HIV-1 gp120 proteins and gp160 peptides are toxic to brain endothelial cells and neurons: Possible pathway for HIV entry into the brain and HIV-associated dementia

Georgette D. Kanmogne, R. C. Kennedy, Paula Grammas

Research output: Contribution to journalArticle

64 Scopus citations

Abstract

Breakdown of the blood-brain barrier is commonly seen in patients with human immunodeficiency virus (HIV)-associated dementia, despite the lack of productive HIV-infection of the brain endothelium. Through this damaged blood-brain barrier, HIV and HIV-infected monocytes/macrophages infiltrate the brain and further infect microglia and brain macrophages. Neuronal cell death and dysfunction are the underlying cause of HIV-associated dementia, but no productive HIV-infection of neurons has been documented. It is likely that secreted viral products play a major role in blood-brain barrier damage and neuronal cell death. The aim of the present study was to examine the effect of HIV-1 gp160 peptides and gp120 proteins on brain microvascular endothelial cells and neurons from both human and rats. Four of the 7 gp160 peptides tested evoked significant neurotoxicity. Two different full-length recombinant HIV gp120 proteins (HIV-1CM235 gp120 and HIV-1MN gp120) also induced neuronal and brain endothelial cell death, and concentrations as little as 1 ng/ml evoked pronounced morphological changes in these cells and marked cytotoxicity. This study suggests that HIV proteins and peptides that are shed in vivo may be directly involved in blood-brain barrier damage and neuronal cell death in HIV-associated dementia.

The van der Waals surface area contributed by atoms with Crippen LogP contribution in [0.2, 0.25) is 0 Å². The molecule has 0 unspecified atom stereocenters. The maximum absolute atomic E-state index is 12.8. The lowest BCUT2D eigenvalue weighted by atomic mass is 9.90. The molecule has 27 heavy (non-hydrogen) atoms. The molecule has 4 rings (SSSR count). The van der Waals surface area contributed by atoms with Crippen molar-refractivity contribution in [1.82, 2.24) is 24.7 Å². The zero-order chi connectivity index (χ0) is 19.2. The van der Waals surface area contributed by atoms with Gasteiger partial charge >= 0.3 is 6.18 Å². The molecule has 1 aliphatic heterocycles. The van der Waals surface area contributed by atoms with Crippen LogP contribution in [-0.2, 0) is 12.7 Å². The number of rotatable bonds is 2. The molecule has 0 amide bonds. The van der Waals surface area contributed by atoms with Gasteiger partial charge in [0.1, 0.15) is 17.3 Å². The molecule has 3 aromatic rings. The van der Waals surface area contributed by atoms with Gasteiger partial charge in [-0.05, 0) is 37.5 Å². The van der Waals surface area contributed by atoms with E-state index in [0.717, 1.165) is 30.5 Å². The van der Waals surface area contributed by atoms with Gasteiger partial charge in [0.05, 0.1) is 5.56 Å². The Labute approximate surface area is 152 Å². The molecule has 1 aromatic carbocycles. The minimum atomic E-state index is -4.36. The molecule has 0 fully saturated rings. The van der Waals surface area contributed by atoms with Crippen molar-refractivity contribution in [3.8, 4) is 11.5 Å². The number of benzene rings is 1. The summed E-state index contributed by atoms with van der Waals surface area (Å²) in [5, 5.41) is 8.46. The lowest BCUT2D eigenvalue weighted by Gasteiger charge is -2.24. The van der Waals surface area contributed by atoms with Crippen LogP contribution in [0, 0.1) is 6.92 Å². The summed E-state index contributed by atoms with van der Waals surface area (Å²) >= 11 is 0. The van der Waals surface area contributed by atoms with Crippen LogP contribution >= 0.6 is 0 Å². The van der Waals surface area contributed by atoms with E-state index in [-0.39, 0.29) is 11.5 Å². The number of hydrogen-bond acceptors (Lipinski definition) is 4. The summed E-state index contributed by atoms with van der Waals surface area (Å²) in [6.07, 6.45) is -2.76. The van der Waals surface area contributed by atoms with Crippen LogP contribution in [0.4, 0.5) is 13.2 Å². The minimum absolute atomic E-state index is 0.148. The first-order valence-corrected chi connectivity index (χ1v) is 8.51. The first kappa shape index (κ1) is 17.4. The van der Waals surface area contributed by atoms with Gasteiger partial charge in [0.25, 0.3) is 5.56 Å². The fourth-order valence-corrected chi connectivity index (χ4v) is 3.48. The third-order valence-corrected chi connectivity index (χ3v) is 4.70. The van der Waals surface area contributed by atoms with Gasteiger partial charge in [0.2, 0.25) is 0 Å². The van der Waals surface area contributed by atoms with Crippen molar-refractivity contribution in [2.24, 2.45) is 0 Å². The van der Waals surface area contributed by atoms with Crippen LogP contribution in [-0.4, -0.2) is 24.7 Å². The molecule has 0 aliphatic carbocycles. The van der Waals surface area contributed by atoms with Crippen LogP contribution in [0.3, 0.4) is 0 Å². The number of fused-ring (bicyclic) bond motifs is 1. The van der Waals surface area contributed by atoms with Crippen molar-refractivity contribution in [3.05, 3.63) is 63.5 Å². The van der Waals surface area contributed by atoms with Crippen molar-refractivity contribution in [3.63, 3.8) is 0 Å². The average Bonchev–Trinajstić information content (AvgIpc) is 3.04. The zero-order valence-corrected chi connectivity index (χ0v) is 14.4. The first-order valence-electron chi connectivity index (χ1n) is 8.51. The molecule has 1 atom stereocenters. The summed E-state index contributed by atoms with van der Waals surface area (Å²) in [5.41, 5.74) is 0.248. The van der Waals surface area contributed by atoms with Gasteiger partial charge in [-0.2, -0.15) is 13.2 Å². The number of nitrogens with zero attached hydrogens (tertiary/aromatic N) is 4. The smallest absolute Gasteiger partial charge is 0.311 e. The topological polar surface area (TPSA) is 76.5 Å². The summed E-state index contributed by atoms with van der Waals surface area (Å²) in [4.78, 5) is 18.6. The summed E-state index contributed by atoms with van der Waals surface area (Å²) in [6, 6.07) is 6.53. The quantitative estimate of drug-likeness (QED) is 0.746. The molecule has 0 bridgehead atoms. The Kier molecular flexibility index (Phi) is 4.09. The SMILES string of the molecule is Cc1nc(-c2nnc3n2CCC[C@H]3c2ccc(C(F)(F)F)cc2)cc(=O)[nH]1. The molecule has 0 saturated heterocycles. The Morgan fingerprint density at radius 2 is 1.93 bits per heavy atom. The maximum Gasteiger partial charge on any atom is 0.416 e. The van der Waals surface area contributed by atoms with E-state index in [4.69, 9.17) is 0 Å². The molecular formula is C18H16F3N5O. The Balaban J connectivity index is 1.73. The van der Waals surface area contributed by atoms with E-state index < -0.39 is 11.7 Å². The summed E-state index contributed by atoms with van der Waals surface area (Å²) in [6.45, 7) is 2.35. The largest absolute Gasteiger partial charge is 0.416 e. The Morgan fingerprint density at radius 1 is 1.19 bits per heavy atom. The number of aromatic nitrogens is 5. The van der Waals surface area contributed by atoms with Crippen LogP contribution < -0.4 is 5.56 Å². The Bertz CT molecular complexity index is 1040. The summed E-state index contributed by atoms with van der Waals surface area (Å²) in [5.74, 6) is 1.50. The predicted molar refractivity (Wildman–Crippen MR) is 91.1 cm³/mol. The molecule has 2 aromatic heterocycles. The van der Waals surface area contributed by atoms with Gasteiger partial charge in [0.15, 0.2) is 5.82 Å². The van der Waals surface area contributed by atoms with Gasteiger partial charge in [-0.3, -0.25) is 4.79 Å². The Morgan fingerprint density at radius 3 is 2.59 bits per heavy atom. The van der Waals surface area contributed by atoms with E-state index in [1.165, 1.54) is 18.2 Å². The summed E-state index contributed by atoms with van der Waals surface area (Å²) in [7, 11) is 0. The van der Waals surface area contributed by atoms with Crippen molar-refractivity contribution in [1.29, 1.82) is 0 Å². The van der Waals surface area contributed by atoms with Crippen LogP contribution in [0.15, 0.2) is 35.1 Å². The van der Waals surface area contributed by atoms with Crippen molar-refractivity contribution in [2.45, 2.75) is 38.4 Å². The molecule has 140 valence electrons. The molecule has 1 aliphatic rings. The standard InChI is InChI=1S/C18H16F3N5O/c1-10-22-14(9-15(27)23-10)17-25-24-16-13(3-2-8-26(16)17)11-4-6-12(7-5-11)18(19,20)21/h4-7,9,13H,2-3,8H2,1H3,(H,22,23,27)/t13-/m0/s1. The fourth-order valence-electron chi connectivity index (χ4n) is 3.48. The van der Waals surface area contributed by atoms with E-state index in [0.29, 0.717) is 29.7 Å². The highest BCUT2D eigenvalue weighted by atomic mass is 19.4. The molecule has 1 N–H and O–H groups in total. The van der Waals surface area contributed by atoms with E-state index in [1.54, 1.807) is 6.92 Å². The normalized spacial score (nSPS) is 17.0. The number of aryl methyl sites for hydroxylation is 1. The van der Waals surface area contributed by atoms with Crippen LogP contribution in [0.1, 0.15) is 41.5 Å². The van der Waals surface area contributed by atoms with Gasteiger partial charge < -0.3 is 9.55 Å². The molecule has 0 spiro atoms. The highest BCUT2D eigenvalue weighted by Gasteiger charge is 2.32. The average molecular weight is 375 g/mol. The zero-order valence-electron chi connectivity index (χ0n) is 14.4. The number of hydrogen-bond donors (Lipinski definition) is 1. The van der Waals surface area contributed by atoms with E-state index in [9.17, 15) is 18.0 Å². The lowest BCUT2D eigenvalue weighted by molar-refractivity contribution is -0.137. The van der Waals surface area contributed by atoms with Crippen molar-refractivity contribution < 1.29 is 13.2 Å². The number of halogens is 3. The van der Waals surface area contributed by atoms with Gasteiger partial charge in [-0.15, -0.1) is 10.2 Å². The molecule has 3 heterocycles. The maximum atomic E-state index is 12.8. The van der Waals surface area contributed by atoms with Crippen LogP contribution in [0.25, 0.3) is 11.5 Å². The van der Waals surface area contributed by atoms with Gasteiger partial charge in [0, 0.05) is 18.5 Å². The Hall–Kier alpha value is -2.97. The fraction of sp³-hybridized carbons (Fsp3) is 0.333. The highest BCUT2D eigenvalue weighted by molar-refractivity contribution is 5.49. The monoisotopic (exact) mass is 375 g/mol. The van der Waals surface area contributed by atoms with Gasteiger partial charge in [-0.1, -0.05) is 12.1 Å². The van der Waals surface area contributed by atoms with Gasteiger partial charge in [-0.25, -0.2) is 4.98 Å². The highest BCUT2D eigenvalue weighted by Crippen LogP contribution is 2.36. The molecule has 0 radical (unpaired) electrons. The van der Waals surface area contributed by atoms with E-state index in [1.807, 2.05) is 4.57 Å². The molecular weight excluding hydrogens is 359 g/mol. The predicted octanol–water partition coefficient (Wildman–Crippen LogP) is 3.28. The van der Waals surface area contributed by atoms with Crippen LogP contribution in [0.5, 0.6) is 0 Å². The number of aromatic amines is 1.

Original languageEnglish (US)
Pages (from-to)992-1000
Number of pages9
JournalJournal of Neuropathology and Experimental Neurology
Volume61
Issue number11
DOIs
StatePublished - Nov 1 2002

    Fingerprint

Keywords

  • Brain endothelial cells
  • HIV-1
  • HIV-associated dementia
  • Neurons
  • gp120 proteins
  • gp160 peptides

ASJC Scopus subject areas

  • Pathology and Forensic Medicine
  • Neurology
  • Clinical Neurology
  • Cellular and Molecular Neuroscience

Cite this